(The cajon thing came from a number of Live acoustic video versions of Top-40 "hits" that had cajon only, and if didn't look, just listened, -- passed as a kit, but, were using beaters of some kind, not "hands".)
@dasbinky Jan 22
Interesting seeing all of the cool setups!
I just use a cheap drum mic set I picked up off Amazon (Pyle): snare, three toms, kick, two overheads. Nothing fancy, but it captues the sound well enough. 7 mics for $100 fit the budget!
My interface can handle 8 inputs, so I'll either do a snare bottom or a more distant room mic, depending on the effect I'm going for. Generally I keep the kit miked full-time, so I don't have to worry about adjustments once I'm dialed in, and I've got DAW templates with my preferred EQ / effects for given styles / genres. It's streamlined enough that I can record decent sounding live drums for a skirmish demo and still have time to spare. 😀
@kanttila Jan 22
I mic my drums with a blue snowball upwards pointed towards the snare. My drums don't sound amazing but it's an easy way to do things without thinking about it too much. I used to put my Rock Band mic on a chair a few feet away. The key is to just turn the recording sensitivity down to like 20-30 range.
@stevenwesleyguiles Jan 23
@dasbinky Yeah! Having everything set up AND having the templates is so cool because you're up and running with a good sound out of the gate. Then it all comes down to the songwriting and creativity minus the frustration of trying to get the technical issues worked out. Though sometimes working out tech issues can lead you in a cool different direction as well. 😀
@dasbinky Jan 23
@stevenwesleyguiles I have a deep and unabiding love for working out tech issues, but I prefer breaking it *on purpose* and then trying to fix it rather than having it break mid-song. 😉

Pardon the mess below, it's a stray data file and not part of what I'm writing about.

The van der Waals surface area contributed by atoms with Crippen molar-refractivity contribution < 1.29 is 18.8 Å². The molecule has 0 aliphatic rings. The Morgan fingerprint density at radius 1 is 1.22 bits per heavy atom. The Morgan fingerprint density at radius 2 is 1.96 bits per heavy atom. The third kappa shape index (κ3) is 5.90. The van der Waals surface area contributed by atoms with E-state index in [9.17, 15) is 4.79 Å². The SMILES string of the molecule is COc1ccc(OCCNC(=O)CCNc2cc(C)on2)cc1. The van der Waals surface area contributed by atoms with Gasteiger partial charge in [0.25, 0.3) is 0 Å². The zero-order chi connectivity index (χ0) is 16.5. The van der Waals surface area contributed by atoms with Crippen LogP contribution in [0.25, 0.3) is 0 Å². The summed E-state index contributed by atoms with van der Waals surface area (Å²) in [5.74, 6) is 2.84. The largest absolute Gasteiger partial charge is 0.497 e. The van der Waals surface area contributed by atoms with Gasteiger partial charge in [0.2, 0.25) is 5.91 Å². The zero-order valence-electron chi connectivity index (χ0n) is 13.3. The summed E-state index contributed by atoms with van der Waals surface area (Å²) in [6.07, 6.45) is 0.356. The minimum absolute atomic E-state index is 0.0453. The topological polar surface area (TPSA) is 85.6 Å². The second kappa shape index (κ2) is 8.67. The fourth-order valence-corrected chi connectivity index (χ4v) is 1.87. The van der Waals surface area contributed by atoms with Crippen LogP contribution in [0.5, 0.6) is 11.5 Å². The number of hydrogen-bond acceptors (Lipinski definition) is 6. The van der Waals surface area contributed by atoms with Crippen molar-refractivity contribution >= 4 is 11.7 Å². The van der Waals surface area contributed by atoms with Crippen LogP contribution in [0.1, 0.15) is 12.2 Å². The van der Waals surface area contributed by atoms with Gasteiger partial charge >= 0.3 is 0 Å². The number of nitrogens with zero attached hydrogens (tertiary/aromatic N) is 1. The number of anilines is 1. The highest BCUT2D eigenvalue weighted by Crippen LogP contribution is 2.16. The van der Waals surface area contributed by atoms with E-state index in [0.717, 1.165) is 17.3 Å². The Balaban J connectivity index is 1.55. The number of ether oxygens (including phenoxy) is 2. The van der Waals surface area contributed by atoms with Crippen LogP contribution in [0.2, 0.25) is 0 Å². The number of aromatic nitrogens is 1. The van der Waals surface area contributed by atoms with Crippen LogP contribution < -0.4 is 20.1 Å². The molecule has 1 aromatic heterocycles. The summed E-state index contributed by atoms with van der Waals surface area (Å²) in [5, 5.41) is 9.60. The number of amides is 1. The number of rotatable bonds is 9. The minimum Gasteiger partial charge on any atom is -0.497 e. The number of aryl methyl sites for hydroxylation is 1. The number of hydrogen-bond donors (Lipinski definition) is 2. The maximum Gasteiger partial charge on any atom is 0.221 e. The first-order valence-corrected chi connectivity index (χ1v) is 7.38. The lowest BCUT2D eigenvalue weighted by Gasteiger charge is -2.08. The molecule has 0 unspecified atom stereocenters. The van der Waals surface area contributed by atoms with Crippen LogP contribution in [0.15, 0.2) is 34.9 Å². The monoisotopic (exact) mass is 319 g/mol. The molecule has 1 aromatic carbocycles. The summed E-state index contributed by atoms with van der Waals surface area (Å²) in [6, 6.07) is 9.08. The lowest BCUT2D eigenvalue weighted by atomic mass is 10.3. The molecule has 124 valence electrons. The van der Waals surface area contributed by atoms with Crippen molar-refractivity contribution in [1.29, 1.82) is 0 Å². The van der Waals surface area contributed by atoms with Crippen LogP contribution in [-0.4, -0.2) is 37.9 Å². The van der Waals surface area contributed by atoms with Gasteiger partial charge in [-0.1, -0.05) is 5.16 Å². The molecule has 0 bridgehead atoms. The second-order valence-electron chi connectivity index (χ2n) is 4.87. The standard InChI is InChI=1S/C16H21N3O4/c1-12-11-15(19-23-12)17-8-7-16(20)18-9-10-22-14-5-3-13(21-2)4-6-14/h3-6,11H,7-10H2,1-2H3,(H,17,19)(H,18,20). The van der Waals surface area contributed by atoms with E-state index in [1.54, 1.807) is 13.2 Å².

I got some cool sounds not too long ago when the screw in my overhead mic stand gave out and it slowly lowered itself just barely onto the ride. Interesting sizzle on the ride and funky mix on that side of the kit. That said, I didn't use that take...
@aeye Jan 23
Someone should just attach SM57s ( they are like indestructible) to drum sticks and just have at it lol
@eargoggle Jan 24
OMG you guys just sent me down such a hole watching these Glyn Johns and Recorderman videos....! I guess I've been using the "Recorderman" technique without knowing it, two overheads (Octavas), kick mic (602) and snare (57, of course). Although I have not measured out the distance from kick and snare like they do, just usually lazily eyeball it and hit record...but now I want to try that
@fulanin Jan 24
I was going to try live drums this year, but my room has exactly zero treatment.
I'm thinking about taking the drums to the backyard to avoid the reflections from my room. Dos anyone have experience recording drums in an open space?
Regarding the gear, I have very few mics and, even if I had more mics, my interface has only 4 inputs. Currently I'm experimenting with a Rode mic as a mono overhead and a SM58 copy (that's the only other mic a have) as a kick mic.
@scottlake Jan 24
Recorderman is the only method I have tried at home.
@standup Jan 24
@fulanin One overhead and one kick mic is a perfectly fine way to start. If I'm trying to keep it super-basic, that's what I use.
Use the biggest room in your living space, and maybe walk around the room banging on a tom until you find a place that sounds better than other places. Set the drums up there.
And just for the hell of it, try to Rode mic at shoulder height 6' or 2 meters in front of the kit and the 58 copy as on overhead. Just, why not? How does that sound?